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Analysis and Commentary

9/11 Nostalgia

by Robert Zelnickvia Hoover Daily Report
Wednesday, August 4, 2004

The Republicans will hold theirs soon enough, presumably providing fodder of their own for observers like me, so let me deal with the departed Democrats.

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A President of Consequence

via Hoover Digest
Friday, July 30, 2004

How George W. Bush became the most important American president in a generation. By Charles Krauthammer.

In Media Disgrace

by Morton Kellervia Hoover Digest
Friday, July 30, 2004

American media and the collapse of standards. By Morton Keller.

IS THE NEW LEFT HISTORY? The Past, Present, and Future of the Left

with Anne Applebaum, Christopher Hitchensvia Uncommon Knowledge
Thursday, July 15, 2004

In 1960, John F. Kennedy ran to the right of Richard Nixon, arguing that under Republicans, the United States had become too weak in the cold war. A dozen years later, the Democratic presidential candidate was George McGovern. How did the Democratics go from hawks to doves in just twelve years? And what does the history of the Left imply for John Kerry, the Democratic Party, and the war on terror today? Peter Robinson speaks with Anne Applebaum and Christopher Hitchens.

THE RIGHT NATION: The Conservative Ascendancy

with Clark S. Judge, John Micklethwaitvia Uncommon Knowledge
Tuesday, June 8, 2004

A half-century ago, the ideology of the American political establishment was liberal—the New Deal was still new and big government was getting bigger. Today, after a political revolution that began with Barry Goldwater and Ronald Reagan, it may be argued that conservativism has become the dominant ideological force in American politics. But what does conservativism mean today? And if it is ascendant, how long can it remain so? Peter Robinson speaks with Clark S. Judge and John Micklethwait.

Analysis and Commentary

Where Else Can They Go?

by Richard A. Epsteinvia Hoover Daily Report
Wednesday, May 26, 2004

The reason candidates migrate to the center is captured in the expression, where else can they go?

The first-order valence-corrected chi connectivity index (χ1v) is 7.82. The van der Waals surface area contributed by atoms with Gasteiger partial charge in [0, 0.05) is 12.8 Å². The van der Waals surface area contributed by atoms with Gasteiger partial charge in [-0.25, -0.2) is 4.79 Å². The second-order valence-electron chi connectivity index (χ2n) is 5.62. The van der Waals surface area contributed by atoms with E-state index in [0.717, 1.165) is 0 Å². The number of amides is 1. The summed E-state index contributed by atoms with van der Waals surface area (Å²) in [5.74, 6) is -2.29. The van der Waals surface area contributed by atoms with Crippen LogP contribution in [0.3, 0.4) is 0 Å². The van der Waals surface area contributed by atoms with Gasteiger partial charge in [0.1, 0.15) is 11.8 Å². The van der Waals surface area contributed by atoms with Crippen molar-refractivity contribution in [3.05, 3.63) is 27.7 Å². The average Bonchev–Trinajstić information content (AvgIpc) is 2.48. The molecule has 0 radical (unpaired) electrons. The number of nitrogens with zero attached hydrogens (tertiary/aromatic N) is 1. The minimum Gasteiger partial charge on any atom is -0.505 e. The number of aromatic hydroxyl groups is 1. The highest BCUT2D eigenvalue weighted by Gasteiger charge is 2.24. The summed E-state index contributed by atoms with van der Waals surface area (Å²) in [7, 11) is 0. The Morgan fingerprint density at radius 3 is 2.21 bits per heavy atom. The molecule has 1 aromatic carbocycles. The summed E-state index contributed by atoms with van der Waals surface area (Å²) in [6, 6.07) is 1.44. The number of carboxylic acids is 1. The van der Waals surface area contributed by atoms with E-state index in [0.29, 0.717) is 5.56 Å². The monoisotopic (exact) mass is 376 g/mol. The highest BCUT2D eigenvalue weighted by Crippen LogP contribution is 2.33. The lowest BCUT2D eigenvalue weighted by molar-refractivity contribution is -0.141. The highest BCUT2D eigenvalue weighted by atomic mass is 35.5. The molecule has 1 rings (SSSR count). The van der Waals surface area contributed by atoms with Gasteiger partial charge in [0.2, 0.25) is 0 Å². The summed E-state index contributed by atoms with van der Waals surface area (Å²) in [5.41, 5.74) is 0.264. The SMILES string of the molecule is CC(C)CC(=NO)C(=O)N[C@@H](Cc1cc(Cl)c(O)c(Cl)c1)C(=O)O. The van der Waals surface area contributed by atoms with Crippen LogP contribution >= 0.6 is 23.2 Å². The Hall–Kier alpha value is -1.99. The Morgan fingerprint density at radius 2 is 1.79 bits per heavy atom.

RED AND BLUE ALL OVER: The Political Divide in America

with Morris P. Fiorina, David Brooks, Daron Shawvia Uncommon Knowledge
Monday, May 3, 2004

During the past decade, neither the Democrats nor the Republicans have been able to capture a majority of the vote in national elections. In fact, the country hasn't been so evenly divided since the 1870s. Some say this is evidence of a culture war and a political divide that has split the country into two Americas. Others disagree, arguing that in fact most Americans are in the moderate middle and are divided on relatively few issues. Who's right?

Analysis and Commentary

The Blacks and the GOP

by Robert Zelnickvia Hoover Daily Report
Thursday, April 8, 2004

Each time I see the African American community preparing to vote overwhelmingly for the Democratic presidential candidate, I recall the warm Washington spring forty years ago when a craggy-faced septuagenarian named Everett McKinley Dirksen convinced his Republican senate colleagues to back cloture on the Civil Rights Act of 1964, which broke the southern Democratic filibuster and ensured passage of legislation triggering the "Second Reconstruction."

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Four More Years?

by Bill Whalenvia Hoover Digest
Friday, January 30, 2004

Why this fall’s election will be George W. Bush’s to lose. By Hoover fellow Bill Whalen.

Analysis and Commentary

Future Recalls Require Further Reform

by Bill Whalenvia Hoover Daily Report
Monday, November 10, 2003

If recall does go national, it should reflect populist sentiment, not partisan desires.